And keep Obsidian gay! Everybody ELSE knew it anyway, even if Alex Ross didn’t ;)…and I wouldn’t file his comments under homophobia. I’d put them under the headline of Fanboy Whining. His misuse of the word ‘molestation’ is right alongside the rampant misuse of the word ‘rape’ in regards to characterization, etc. It’s spoken/typed from a place of ignorance. THAT’S the issue that should be addressed with Mr. Ross, not the very thin argument that he’s a homophobe. He could be exactly that, for all I know, but what he said isn’t homophobia, it’s a kneejerk reaction with questionable taste in wording. Words like ‘molestation’ and ‘rape’ have very direct and explicit meanings and to casually throw them around as commentary on superhero characterization…. well, that’s a whole ‘nother comment thread, isn’t it?

  9. Vic Vega Says:

    1) Dixon’s a minor fan favorite because of his work on Batman, Robin and Nightwing among others. If anything, the online community is disposed to giving him the benefit of the doubt. You want to see online hate? Google Bendis’s name some time.

    2) Being half of a Gay couple is pretty much Midnighter’s defining characteristic these days. Being really good at beating people up may have been Ellis’ take, but from Millar to present that hasn’t been the case.

    3) The Forces Of Potical Correctness haven’t done very much except saying “We’re not sure if we like this”. It’s hardly the retorical equivalent of gathering up the lynch mob.

  10. Johanna Says:

    Mark: True enough. So maybe Dixon’s lack of character skill will compensate for his biased politics? That’s an interesting counterbalance.

    Augie: You’re beginning to engage in more stereotyping than anyone else here. Your knee is jerking.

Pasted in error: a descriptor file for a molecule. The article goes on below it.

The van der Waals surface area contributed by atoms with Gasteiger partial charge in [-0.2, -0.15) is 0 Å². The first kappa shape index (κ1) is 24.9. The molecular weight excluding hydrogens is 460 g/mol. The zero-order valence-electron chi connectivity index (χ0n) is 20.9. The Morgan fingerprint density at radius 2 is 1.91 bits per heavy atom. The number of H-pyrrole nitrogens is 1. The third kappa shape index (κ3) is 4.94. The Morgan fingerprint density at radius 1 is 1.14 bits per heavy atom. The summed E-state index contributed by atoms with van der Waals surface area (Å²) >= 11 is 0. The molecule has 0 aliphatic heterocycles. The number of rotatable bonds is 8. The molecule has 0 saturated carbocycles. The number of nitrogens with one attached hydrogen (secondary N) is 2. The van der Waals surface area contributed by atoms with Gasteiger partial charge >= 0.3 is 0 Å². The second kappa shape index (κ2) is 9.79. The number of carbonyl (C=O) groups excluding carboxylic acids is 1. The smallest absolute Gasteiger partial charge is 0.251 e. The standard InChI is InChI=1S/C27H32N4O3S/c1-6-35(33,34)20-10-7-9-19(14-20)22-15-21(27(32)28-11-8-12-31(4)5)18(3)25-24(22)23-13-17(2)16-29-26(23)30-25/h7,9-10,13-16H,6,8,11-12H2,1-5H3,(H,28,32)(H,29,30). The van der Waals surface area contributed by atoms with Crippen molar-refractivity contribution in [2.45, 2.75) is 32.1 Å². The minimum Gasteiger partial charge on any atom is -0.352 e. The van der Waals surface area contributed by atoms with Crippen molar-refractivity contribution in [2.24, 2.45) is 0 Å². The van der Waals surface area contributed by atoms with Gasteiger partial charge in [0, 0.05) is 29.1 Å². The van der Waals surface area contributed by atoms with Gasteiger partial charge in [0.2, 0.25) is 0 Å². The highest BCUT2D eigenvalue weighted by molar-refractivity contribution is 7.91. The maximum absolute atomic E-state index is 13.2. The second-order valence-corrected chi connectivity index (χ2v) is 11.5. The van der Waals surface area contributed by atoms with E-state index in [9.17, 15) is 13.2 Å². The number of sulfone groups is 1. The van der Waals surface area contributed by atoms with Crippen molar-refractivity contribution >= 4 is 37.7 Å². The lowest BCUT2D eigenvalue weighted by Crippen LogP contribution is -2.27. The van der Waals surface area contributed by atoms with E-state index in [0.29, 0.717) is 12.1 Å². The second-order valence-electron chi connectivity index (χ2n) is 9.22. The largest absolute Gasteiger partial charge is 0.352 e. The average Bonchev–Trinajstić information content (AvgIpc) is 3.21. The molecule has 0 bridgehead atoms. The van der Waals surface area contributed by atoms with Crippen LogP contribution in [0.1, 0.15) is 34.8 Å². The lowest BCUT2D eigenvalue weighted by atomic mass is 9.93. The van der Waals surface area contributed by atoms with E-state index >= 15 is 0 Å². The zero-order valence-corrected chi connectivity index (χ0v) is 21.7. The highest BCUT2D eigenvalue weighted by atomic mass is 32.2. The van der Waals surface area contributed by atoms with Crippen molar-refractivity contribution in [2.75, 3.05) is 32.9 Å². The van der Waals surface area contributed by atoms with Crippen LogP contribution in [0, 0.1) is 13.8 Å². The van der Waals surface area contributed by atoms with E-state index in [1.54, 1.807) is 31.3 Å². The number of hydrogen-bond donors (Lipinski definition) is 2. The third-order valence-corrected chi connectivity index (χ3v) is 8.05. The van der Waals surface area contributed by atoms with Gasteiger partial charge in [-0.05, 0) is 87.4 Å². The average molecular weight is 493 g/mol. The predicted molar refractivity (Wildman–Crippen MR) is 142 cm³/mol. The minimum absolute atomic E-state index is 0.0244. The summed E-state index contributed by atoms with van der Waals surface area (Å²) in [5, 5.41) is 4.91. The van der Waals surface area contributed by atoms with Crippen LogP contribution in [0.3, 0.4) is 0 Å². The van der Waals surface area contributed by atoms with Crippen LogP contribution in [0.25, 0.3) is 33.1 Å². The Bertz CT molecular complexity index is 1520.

Craig: The Bergers of this generation have been driven out of the old-school comic book companies. But that’s a whole ‘nother discussion.

    It’s hard to compromise with those who say “you shouldn’t show this at all, even their existence.”

    Vic: No argument here. Good points.

  11. Mark Fossen Says:

    And keep Obsidian gay! Everybody ELSE knew it anyway, even if Alex Ross didn’t ;)…and I wouldn’t file his comments under homophobia. I’d put them under the headline of Fanboy Whining.
    Well put. Due to timing, these two issues are linked in my mind.

    In Ross’ case, it feels like more of his “every development since I was 9 is crap” drivel. In Ross’ case, I don’t think it’s about Obsidian being gay as much as it’s about Obsidian having changed from what Roy Thomas did with him.

  12. Kaherine Keller Says:

    Hey, perhaps DC/Wildstorm will go for the homerun by having Alex Ross covers

  13. Opinion8 Says:

    Is being neutral on the politics of homosexual activism, or not being gay friendly, now considered

  14. Craig Says:

    Johanna…I don’t think it’s even a matter of compromising, after all, with the ones who say ‘you shouldn’t show this at all, even their existence.’ As long as there are discerning readers, like yourself, who have opinions and recognize the full breadth of the world, bigoted opinion will always be labelled as such…’bigoted.’ I have never heard anyone describe Chuck Dixon as ‘enlightened.’ Maybe that’s his cross to bear?

    All I’m saying is, I’m willing to put up with people who say I don’t exist because, clearly, judging by my existence, they’re wrong! ;) (and i swear that’s the last winking smiley face i will ever type!!!)

    And very very verrrry slowly, the diversity within the adolescent world of superheroes is widening, whether bigots like it or not! The more obvious cases are of course going to be characters like the uberviolent Midnighter or the uberlipstick lesbiany Batwoman, but for every Midnighter, there’s an Obsidian. I prefer the subtle characterizations when it comes to superheroes’ private lives….kind of like what Wolfman and Perez did with their Day In The Life issues. You’d have 10 issues of punch-hit-hit and then one of plain-clothes drama. That’s enough, I think. Having one panel showing Obsidian kissing his boyfriend? Perfectly acceptable! I’ve put up with years of Reed and Sue getting all gooey over each other.
    And I ramble on again!

  15. Ed Sizemore Says:

    Craig, If I don’t believe that homosexuality is a valid lifestyle choice am I automatically a “bigot”? I’m asking that as an honest question.

  16. Beau Smith Says: